Re: "Iron Giant" in L.A. Times

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Posted by Dave Brewster on May 05, 1999 at 00:38:45:

In Reply to: "Iron Giant" in L.A. Times posted by Charles on April 28, 1999 at 15:43:57:

By director I think I have to make clear I was speaking of Bill Kroyer. He left early on because they had different views on how the film was to headed. You really canít fight management so the opportunity to let them try it their way really paved the way for Iron Giant. The funny thing is that that management is gone now. The new management has trimmed cost pretty bare but the beauty is that they seem to have reached compromise. A word you donít hear often in this business. There are very few executives who have Jeffery Kís story sense (hard won from years of live) so in a way itís natural that they would try to be him. I donít know if that is even possible without real hands on experience in my opinion. You canít memo that kind of knowledge.

: In the Calendar section of the April 26 edition of the Los Angeles Times, the cover story discusses the upcoming feature "Iron Giant". A subtitle in the article read "Absence of Meddling From Studio Executives" and went on to point out that the film is a marked improvement from "Quest" which was plagued by mismanagement.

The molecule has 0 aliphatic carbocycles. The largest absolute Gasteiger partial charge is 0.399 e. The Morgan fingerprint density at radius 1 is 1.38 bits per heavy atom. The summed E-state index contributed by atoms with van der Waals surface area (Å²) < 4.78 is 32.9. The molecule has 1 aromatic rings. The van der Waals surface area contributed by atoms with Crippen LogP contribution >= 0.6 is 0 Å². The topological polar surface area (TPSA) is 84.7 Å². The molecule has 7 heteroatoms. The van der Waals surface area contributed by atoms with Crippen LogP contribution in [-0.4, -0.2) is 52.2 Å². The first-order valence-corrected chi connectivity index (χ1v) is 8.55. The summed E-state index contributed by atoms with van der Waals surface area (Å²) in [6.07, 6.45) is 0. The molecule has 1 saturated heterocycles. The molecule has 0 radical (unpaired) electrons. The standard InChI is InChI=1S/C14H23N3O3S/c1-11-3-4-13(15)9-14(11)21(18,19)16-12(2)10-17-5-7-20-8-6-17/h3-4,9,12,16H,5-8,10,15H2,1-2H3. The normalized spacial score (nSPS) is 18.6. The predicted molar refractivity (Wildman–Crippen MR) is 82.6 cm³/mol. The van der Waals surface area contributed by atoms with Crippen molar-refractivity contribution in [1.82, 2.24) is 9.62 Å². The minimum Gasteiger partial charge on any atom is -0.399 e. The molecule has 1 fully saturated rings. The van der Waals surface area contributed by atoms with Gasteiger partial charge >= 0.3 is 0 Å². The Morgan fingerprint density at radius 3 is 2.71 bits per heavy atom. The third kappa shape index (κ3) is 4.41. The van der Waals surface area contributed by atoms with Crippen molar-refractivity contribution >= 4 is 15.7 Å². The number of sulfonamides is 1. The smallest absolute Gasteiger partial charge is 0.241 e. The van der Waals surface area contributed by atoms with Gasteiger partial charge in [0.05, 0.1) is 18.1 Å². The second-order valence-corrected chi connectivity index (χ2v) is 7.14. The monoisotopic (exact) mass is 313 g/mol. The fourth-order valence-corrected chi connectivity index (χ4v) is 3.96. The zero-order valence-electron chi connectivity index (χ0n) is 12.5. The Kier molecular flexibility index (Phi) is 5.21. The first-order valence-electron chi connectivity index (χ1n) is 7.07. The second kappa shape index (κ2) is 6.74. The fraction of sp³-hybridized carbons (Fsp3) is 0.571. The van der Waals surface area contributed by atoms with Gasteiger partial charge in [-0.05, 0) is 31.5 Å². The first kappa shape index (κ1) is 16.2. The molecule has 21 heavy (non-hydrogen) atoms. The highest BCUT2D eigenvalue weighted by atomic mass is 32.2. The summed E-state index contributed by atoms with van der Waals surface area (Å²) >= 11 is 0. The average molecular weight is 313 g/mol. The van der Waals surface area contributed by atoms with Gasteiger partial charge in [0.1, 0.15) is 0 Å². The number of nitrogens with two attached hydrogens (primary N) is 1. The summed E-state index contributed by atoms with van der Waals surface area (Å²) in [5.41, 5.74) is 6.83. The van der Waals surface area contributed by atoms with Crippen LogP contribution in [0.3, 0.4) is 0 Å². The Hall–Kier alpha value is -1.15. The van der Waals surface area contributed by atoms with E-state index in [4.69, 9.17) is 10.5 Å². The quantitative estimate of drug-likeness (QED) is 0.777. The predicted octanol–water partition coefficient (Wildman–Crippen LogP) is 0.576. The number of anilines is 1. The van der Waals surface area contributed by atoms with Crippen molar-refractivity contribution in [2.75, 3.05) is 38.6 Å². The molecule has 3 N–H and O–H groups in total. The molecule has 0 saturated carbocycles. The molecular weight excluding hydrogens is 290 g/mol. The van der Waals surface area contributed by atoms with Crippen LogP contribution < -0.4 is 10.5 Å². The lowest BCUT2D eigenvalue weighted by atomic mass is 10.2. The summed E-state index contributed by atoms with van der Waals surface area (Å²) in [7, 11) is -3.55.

: Dreamworks animator Dave Brewster is quoted as saying, "On 'The Quest for Camelot', Warner Bros. wouldn't let the director direct and they got burned badly, so they were willing to exchange control for a low budget. The reason the old Warner Bros. cartoons are among the best ever made is that management stayed out of things when the artists were making them."

: Brad Bird, the film's director added, "As long as we showed them we were producing the movie responsibly, they let us make the film without any interference. That's a very rare thing and we took full advantage of it." Maybe it will be more common once the film is released and the world can see what a great job these responsible visionaries have done.

: I've had the opportunity to get a glimpse at several sequences of the film. My first impressions are very positive. I think it will be a landmark animated film that will keep the creative expansion going. The quality of the production is first rate and the story is compelling and entertaining. I hope it's a blow out success and that it inspires other directors, producers and animation talent to put their foot down and insist that these corporate nursemaids stay out of their way so they can exercise the kind of responsible production management animation executives should have been utilizing all along.

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